Your browser is out-of-date!

Update your browser to view this website correctly. Update my browser now


Q+A: Midwich’s Jenny Hicks on collaboration tech trends

Midwich head of technology Jenny Hicks offers insights on what recent changes in the collaboration and workplace technology space mean for different parts of the industry.

Collaboration and workplace technology was one of a number of themes at Technology Exposed 2018, Midwich head of technology Jenny Hicks offers insights on what recent changes in this technology space mean for different parts of the industry.

How much of an impact does the growing prevalence of ‘plug and play’ endpoints and cloud-based apps have on what distributors/integrators can offer in the collaboration technology space?
The rise of the ‘out of box’ product has had its greatest impact on the manufacturers. While there will remain a niche market for high security demanding single brand on-premise solutions, the reality is that what was a two-man race is now a saturated market with new players appearing every day. Personally I think this is great for distributors and integrators. Now what we can offer is time saving expertise. End users are overwhelmed by the amount of choice and the channel can provide the comparison and experienced-based recommendations to aid their decision.

With greater remote working and collaboration, what security and content sharing challenges does this present?
Our experience with conferencing and communication platforms for remote working is that their encryption and security features more than meet the demands of most users. With content sharing it is now a common feature of most solutions to include a pass code to ensure only personnel in the room can utilise the display, or in education and training environments we see moderator features.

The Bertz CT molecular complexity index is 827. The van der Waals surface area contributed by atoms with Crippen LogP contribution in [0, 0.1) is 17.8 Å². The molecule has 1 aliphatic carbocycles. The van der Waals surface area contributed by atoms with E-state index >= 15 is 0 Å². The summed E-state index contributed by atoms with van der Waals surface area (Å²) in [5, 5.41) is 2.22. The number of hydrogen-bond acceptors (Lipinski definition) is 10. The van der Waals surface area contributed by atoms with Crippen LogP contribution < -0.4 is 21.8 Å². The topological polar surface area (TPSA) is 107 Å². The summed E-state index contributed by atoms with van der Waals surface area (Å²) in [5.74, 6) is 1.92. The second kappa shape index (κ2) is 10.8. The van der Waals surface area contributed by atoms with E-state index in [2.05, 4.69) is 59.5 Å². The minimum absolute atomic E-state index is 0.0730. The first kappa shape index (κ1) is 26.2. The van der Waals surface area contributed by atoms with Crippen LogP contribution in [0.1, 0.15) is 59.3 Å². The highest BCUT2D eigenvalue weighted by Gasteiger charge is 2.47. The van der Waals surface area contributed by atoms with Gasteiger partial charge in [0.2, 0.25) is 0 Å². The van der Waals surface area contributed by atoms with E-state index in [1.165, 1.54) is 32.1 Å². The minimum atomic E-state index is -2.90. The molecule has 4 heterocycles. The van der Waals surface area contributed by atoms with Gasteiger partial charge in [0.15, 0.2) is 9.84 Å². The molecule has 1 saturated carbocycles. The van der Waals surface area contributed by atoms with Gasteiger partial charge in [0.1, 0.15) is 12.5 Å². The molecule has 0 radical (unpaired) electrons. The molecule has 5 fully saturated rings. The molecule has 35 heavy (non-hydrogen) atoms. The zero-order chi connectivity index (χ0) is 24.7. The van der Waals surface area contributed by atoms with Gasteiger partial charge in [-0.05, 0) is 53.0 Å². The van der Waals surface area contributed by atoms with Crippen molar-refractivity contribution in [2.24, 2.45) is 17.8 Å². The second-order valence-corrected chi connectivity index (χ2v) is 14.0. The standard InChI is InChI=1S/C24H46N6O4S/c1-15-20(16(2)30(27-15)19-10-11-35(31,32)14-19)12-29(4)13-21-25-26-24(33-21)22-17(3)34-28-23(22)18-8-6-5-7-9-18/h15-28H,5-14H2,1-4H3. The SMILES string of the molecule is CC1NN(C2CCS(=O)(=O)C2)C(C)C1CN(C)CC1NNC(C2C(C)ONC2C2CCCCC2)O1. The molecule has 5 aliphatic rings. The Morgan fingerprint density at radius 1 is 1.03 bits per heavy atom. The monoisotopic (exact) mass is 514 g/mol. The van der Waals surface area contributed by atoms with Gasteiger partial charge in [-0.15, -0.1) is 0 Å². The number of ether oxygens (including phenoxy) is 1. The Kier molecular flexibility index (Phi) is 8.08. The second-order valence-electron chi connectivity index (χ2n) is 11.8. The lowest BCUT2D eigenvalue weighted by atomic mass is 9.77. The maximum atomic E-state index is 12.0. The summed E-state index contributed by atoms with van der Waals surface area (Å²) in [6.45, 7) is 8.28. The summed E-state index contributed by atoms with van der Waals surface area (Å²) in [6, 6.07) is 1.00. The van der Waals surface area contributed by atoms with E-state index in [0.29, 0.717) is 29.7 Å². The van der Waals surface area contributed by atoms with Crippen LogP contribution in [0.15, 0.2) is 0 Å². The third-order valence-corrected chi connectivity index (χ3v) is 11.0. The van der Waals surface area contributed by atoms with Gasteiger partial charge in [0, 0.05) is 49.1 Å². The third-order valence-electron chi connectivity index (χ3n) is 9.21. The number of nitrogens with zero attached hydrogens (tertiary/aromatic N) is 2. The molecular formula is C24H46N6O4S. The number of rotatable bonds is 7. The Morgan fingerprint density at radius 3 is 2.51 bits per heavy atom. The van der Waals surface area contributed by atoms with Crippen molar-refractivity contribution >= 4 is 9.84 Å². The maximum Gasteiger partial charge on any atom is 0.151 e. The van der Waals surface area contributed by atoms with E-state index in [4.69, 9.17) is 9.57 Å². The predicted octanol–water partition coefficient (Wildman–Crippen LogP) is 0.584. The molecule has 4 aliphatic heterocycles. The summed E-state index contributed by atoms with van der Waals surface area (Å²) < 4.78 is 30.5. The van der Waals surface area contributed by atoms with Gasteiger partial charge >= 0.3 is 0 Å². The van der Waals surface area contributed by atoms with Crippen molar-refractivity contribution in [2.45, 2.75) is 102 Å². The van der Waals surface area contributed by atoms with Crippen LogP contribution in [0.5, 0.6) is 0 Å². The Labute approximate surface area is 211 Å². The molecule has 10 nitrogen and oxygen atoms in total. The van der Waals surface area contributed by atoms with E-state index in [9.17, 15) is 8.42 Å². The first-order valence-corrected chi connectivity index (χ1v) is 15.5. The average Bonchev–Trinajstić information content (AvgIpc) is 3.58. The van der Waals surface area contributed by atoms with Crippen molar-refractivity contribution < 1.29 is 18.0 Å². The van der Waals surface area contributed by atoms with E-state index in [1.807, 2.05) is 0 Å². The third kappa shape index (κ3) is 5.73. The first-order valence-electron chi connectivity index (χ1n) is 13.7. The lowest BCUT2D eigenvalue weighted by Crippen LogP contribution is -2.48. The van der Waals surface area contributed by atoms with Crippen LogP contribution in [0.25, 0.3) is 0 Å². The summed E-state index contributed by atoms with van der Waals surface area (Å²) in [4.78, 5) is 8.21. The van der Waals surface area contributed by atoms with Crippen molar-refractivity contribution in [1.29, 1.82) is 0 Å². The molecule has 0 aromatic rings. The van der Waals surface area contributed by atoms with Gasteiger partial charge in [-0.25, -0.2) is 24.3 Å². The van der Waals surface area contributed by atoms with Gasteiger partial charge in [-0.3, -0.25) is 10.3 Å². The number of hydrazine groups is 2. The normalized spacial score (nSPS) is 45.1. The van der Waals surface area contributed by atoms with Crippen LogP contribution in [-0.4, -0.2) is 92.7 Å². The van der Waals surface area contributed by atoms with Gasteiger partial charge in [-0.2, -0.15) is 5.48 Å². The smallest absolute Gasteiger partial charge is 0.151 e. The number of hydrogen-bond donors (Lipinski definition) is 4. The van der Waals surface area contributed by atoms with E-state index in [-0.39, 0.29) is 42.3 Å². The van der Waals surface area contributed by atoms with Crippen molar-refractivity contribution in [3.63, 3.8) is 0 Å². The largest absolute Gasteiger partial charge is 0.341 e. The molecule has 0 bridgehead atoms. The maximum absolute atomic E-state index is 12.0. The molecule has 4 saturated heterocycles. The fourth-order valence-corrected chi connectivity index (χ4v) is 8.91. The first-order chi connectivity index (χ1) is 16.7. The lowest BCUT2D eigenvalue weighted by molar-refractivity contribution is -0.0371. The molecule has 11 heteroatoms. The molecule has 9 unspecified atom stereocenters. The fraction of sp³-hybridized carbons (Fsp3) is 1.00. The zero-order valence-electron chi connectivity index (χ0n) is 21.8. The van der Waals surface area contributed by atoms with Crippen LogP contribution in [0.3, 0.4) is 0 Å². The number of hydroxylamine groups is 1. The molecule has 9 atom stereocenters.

The main challenges come from solutions in the market that have not been tested for mass use or use in close proximity. We often service customers who have invested in technology that when installed struggles to perform due to interference from the same products installed in other rooms. There are some very low cost options out there but at Midwich we chose to focus on solutions suitable for the enterprise.

Following 18 months of exciting launches in collaboration products, what technologies are you seeing increased demand for now?
The demand for software-agnostic hardware is definitely on the rise, particularly popular are the discreet solutions like the conferencing soundbars with integrated cameras. Wireless presentation devices are very popular and the ability to stream or share video is becoming increasingly important to users. What we see in the use case demands is that users regularly want to allow the use of multiple soft codecs. They may wish to utilise multiple VC softwares in house and allow for a uniform experience across all of them. We are starting to see overlay softwares and presence technology in development that will give this single user experience regardless of the cloud service used that will answer this demand.